While the risk of hydraulic fracture is well understood, the lesser known risk of pneumatic fracture is a possibility where certain conditions exist. This paper discusses CPT investigations at Fairbairn Dam, operated by Sunwater in Central Queensland, and the challenges faced in undertaking the remediation of the CPT holes. The potential for pneumatic fracture of the embankment core was highlighted during the investigations and details of alternative techniques adopted for reinstatement of the holes are presented. Recommendations are made to appropriately manage the risk of pneumatic fracture when undertaking CPT’s through embankment core.
This paper provides an outline of the design and construction of the works undertaken to refurbish the 120 year old intake tower at Mundaring Weir. The project drivers included asset condition, hydraulic capacity, reduction in unusable storage, and reduction in evaporation from the reservoir. The one off sale of this water together with the present value of the reduction in evaporation pays for the project construction and is a significant response to climate change that is taking place in the region. The effects of Alkali Aggregate Reaction (AAR) compromised the efficacy of the Intake Tower operating as a dry-well, while the small diameter and significant corrosion of cast iron pipes and valves had severely diminished the service capacity of the structure. The solution implemented in this project included: lining the Intake Tower with a 37 m long by 2.7 m diameter 316 stainless steel liner; construction of a new inlet 15 m below the reservoir surface using a bespoke underwater coring rig; relining of existing pipes through the dam wall; and new outlet control pipework and valves downstream of the dam.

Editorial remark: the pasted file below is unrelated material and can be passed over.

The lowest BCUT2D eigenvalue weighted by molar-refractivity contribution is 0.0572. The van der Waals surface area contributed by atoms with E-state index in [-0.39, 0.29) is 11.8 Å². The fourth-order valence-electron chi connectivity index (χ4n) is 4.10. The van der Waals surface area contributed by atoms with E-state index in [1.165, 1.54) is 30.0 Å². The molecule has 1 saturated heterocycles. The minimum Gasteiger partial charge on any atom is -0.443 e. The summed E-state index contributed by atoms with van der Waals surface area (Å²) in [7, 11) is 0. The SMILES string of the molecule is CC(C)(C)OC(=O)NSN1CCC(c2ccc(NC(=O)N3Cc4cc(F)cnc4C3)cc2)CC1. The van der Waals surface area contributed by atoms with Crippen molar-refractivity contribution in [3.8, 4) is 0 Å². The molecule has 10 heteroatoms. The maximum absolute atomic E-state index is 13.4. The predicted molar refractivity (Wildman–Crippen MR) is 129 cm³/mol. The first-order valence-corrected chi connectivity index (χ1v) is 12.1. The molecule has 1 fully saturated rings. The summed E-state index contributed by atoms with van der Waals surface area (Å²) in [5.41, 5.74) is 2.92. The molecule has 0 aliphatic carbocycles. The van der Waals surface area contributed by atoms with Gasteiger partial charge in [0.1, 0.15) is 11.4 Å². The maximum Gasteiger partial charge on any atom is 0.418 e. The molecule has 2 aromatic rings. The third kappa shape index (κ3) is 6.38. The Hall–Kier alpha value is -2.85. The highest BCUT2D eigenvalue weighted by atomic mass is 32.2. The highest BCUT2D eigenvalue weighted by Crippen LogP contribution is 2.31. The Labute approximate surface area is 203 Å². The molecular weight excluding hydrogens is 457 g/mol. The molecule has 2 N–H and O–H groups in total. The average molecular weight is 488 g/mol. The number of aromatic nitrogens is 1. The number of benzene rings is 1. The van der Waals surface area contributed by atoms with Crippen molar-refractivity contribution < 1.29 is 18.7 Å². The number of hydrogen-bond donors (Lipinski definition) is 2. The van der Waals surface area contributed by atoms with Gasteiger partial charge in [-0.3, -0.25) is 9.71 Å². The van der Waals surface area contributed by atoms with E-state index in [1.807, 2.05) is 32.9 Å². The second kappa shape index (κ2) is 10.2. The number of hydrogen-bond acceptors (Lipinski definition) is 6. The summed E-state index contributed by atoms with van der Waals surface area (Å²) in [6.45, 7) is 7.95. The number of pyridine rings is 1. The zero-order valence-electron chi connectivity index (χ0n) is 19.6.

The U.S. Army Corps of Engineers (USACE) is responsible for flood risk management across the United States. USACE has more than 710 dams and is responsible for more than 24,000 kilometres of levees. Since 2008, USACE projects have prevented more than AU$1.2 Trillion (in 2017 dollars) in damages from flooding. Although some of this came as a result of dozens of smaller floods, much of that protection came during three events within the last five years. From 2010 through 2017, the U.S. has had three major inland floods and two coastal events where federal flood protection exists: in 2010 on the Cumberland River, in 2011 on the Missouri, Ohio, White, and Mississippi Rivers, in 2015 on several rivers in Texas and Oklahoma, and in 2017 along the Gulf Coast of the U.S. and its territories in the Caribbean. For many of these locations, these events produced record rainfall and the flood of record. USACE operated many large facilities on these systems and those systems overall performed as expected. However, USACE also experienced some operational issues, did a substantial amount of flood fighting, had several incidents, and several failures. This paper will describe the flooding experienced in those events, the operations of the flood protection systems, the performance overall, and some of the lessons learned.